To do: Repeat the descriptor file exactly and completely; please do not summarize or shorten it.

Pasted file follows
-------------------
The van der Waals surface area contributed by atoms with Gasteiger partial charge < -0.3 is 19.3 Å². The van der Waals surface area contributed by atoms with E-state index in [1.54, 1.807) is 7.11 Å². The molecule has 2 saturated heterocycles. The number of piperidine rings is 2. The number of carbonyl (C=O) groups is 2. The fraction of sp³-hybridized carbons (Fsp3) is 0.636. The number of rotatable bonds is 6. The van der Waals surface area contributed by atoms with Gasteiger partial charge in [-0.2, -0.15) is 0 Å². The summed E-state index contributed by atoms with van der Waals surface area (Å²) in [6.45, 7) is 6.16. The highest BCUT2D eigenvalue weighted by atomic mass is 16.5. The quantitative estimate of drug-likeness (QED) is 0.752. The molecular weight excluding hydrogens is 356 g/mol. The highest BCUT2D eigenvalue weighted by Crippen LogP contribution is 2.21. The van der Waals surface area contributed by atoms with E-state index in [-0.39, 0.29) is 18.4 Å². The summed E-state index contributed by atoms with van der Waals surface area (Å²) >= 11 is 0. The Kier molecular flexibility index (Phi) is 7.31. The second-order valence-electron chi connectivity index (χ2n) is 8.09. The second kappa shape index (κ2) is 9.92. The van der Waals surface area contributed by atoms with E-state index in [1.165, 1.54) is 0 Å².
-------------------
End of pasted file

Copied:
The van der Waals surface area contributed by atoms with Gasteiger partial charge < -0.3 is 19.3 Å². The van der Waals surface area contributed by atoms with E-state index in [1.54, 1.807) is 7.11 Å². The molecule has 2 saturated heterocycles. The number of piperidine rings is 2. The number of carbonyl (C=O) groups is 2. The fraction of sp³-hybridized carbons (Fsp3) is 0.636. The number of rotatable bonds is 6. The van der Waals surface area contributed by atoms with Gasteiger partial charge in [-0.2, -0.15) is 0 Å². The summed E-state index contributed by atoms with van der Waals surface area (Å²) in [6.45, 7) is 6.16. The highest BCUT2D eigenvalue weighted by atomic mass is 16.5. The quantitative estimate of drug-likeness (QED) is 0.752. The molecular weight excluding hydrogens is 356 g/mol. The highest BCUT2D eigenvalue weighted by Crippen LogP contribution is 2.21. The van der Waals surface area contributed by atoms with E-state index in [-0.39, 0.29) is 18.4 Å². The summed E-state index contributed by atoms with van der Waals surface area (Å²) >= 11 is 0. The Kier molecular flexibility index (Phi) is 7.31. The second-order valence-electron chi connectivity index (χ2n) is 8.09. The second kappa shape index (κ2) is 9.92. The van der Waals surface area contributed by atoms with E-state index in [1.165, 1.54) is 0 Å².